Szysznyk aired from August 1977 until January 1978 on CBS.
Nick Szysznyk ( Ned Beatty)was a retired Marine, used to the discipline and order of military life, who had taken on a new job as playground supervisor at the Northeast Community Center in a poor neighborhood in Washington D.C. Coping with the bureaucracy in the city government that funded the center, his coworkers and the street kids who used the center, all proved challenging to him-and to them as well.
The half-hour sitcom also featured Olivia Cole as Ms. Harrison, the district supervisor; Leonard Barr as Leonard Kriegler, the custodian; Susan Lanier as Sandi Chandler, the nursery school instructor; Thomas Carter as Ray Gunn; Scott Colomby as Tony; Barry Miller as Fortwengler; and Jarrod Johnson as Ralph.
Highly successful in its initial run against repeat programming during the summer, Szysznyk returned in December 1977 against stronger competition and lasted only two months.
An Article from the New York Times
TV: Szysznyk Runs A Community Center
By JOHN J. O'CONNOR DEC. 28, 1977
In assorted interviews, everyone connected with the series “Szysznyk” indignantly insists that the basic plots sprang whole and virginal from the heads of the “creators.” But a minute's sampling of the new CBS situation comedy, which can normally be seen Wednesdays at 8:3G. P.M. —tonight “Conversation with President Carter’ will be on instead—clearly fixes the format in the currently popular blue‐collar mold somewhere between “Chico and the Man” and “Welcome Back, Kotter.”
The formula: Take one man in a position of some authority, and surround him with supposedly adorable cutup types, preferably teen‐agers. In this instance, Nick Szysznyk is a former marine sergeant supervising a community center in Washington. He copes with a tough woman boss, a grumpy building custodian, and various complaining old folks, but. his primary charges are three young guys: wisecracking Fortwengler, preening Tony LaPlaca and black and jiving Ray Gun. The neat ethnic‐racial mix is supplemented with the much younger and sassy‐innocent Ralph, who also happens to be black.
The premise is that, after years of Eolation in the Marines, Szysznyk is not prepared for the new permissiveness of modern living. The show's theme song, another one of those exercises in tortured lyrics, wonders “Where was I when everything got crazy/I guess I was around but my mind was somewhere else.” Dumped into this impossible situation, Szysznyk's only recourse at moments of in. tense frustration is to do a slow burn, followed by a siege of incomprehensible bellowing left over from his Marine days.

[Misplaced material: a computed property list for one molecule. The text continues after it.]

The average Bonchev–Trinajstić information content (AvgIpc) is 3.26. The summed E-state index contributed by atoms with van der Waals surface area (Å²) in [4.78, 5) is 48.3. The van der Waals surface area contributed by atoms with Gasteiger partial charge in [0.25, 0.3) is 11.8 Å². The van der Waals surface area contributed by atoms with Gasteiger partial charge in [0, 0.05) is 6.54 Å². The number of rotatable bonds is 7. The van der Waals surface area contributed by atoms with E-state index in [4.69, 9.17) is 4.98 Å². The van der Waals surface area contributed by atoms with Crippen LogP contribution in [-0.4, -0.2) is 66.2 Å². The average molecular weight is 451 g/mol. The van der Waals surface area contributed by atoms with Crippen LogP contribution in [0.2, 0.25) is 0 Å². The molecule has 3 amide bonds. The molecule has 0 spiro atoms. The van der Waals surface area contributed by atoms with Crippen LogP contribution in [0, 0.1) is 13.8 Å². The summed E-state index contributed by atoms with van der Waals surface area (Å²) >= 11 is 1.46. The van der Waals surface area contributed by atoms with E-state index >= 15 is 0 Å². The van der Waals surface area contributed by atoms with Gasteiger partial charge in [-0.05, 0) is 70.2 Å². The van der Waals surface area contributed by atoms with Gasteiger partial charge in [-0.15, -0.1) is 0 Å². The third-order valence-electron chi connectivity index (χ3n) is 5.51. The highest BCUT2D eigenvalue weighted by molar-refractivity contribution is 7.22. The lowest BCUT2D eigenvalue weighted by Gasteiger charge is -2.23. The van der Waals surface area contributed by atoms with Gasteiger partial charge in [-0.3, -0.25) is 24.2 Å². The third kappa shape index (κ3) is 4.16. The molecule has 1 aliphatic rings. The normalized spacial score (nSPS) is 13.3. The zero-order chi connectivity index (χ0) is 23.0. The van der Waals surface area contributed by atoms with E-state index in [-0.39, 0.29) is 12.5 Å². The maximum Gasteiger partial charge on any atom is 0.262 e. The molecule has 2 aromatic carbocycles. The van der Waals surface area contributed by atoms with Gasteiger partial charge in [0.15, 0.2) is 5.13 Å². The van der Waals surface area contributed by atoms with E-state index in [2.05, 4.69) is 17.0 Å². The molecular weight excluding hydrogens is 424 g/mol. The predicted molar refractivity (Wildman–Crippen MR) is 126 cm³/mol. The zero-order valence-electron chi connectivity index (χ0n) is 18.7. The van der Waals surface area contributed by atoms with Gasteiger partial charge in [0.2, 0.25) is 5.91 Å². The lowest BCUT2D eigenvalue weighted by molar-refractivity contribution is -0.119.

On a scale of 1 to 10, the plot comes in at about 1½, which is about the norm for most situation‐comedies of this sort. The rest depends on character development, or rather the shameless exploitation of stereotypes. If you can come up with a Fonzie or a Barberino, you are very likely to have a hit on the magnitude of “Happy Days” or “Welcome Back, Kotter.”
The candidates for teenybopper stardom on “Szyszhyk” are still in the uncertain stage. Scott Colomby's Tony is still self‐conscious about having to display some hairless chest underneath his carefully unbuttoned shirt. Barry Miller's Fortwengler seems nearly contemptuous of everything, including the show. And Thomas Carter's Ray Gun gives the understandable impression of his living a bit embarrassing.
But with such notable exceptions as “All in the Family” or “The Mary Tyler Moore Show,” the world of situation comedy is a world of serviceable potboilers. Anyone looking for sustained intelligence and quality is doomed to disappointment. In this context, “Szysznyk” is no worse than many of its competitors, perhaps a bit better than some.
For one thing, the title role is performed by Ned Beatty, a character actor who has been turning out consistently good work for years. Playing everything from gnarled villains to almost neurotically gentle souls, he works deftly within an impressively broad range. Even his Szysznyk is fleshed out with clever details. Dressed in loud Hawaiian‐print shirts and Hush Puppies, Mr. Beatty walks a sensitive line between being sympathetic and being ludicrous.
Leonard Barr as the grouchy old custodian is a steal from the character of Fish. who started in “Barney Miner,” but he has his own amusing touches. At an encounter session last week, as role‐reversal got underway, he asked lasciviously. “Is this the part where•we swap clothes?” And Szysznyk's boss, Olivia Cole, is forced to do an extraordinary amount of snarling, but the mere conception of having a woman in charge is still encouraging in sit‐corn land.
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